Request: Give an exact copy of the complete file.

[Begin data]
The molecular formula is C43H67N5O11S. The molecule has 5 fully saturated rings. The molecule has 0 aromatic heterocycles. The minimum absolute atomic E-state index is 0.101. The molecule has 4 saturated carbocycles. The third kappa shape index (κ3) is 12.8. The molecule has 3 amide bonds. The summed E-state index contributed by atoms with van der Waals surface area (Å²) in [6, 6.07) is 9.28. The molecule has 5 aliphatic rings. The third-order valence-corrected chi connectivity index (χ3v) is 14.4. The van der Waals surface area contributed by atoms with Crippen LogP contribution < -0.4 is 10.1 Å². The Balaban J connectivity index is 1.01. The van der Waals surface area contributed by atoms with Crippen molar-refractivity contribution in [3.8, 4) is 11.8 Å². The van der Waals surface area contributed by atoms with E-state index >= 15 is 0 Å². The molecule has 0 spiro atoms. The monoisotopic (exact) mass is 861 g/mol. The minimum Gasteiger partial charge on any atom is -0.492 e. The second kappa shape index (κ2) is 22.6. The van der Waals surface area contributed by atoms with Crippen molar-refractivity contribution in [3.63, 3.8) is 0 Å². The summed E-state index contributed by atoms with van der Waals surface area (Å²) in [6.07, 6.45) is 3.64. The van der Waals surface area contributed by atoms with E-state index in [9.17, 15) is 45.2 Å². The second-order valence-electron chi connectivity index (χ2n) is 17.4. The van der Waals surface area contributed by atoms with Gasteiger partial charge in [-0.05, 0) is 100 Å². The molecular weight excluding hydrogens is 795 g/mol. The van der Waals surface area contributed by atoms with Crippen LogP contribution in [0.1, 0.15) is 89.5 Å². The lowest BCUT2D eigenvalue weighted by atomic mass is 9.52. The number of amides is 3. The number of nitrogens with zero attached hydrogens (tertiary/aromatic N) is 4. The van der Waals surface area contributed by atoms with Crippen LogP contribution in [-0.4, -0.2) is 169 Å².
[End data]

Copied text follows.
The molecular formula is C43H67N5O11S. The molecule has 5 fully saturated rings. The molecule has 0 aromatic heterocycles. The minimum absolute atomic E-state index is 0.101. The molecule has 4 saturated carbocycles. The third kappa shape index (κ3) is 12.8. The molecule has 3 amide bonds. The summed E-state index contributed by atoms with van der Waals surface area (Å²) in [6, 6.07) is 9.28. The molecule has 5 aliphatic rings. The third-order valence-corrected chi connectivity index (χ3v) is 14.4. The van der Waals surface area contributed by atoms with Crippen LogP contribution < -0.4 is 10.1 Å². The Balaban J connectivity index is 1.01. The van der Waals surface area contributed by atoms with Crippen molar-refractivity contribution in [3.8, 4) is 11.8 Å². The van der Waals surface area contributed by atoms with E-state index >= 15 is 0 Å². The molecule has 0 spiro atoms. The monoisotopic (exact) mass is 861 g/mol. The minimum Gasteiger partial charge on any atom is -0.492 e. The second kappa shape index (κ2) is 22.6. The van der Waals surface area contributed by atoms with Crippen molar-refractivity contribution in [3.63, 3.8) is 0 Å². The summed E-state index contributed by atoms with van der Waals surface area (Å²) in [6.07, 6.45) is 3.64. The van der Waals surface area contributed by atoms with E-state index in [9.17, 15) is 45.2 Å². The second-order valence-electron chi connectivity index (χ2n) is 17.4. The van der Waals surface area contributed by atoms with Gasteiger partial charge in [-0.05, 0) is 100 Å². The molecular weight excluding hydrogens is 795 g/mol. The van der Waals surface area contributed by atoms with Crippen LogP contribution in [0.1, 0.15) is 89.5 Å². The lowest BCUT2D eigenvalue weighted by atomic mass is 9.52. The number of amides is 3. The number of nitrogens with zero attached hydrogens (tertiary/aromatic N) is 4. The van der Waals surface area contributed by atoms with Crippen LogP contribution in [-0.4, -0.2) is 169 Å².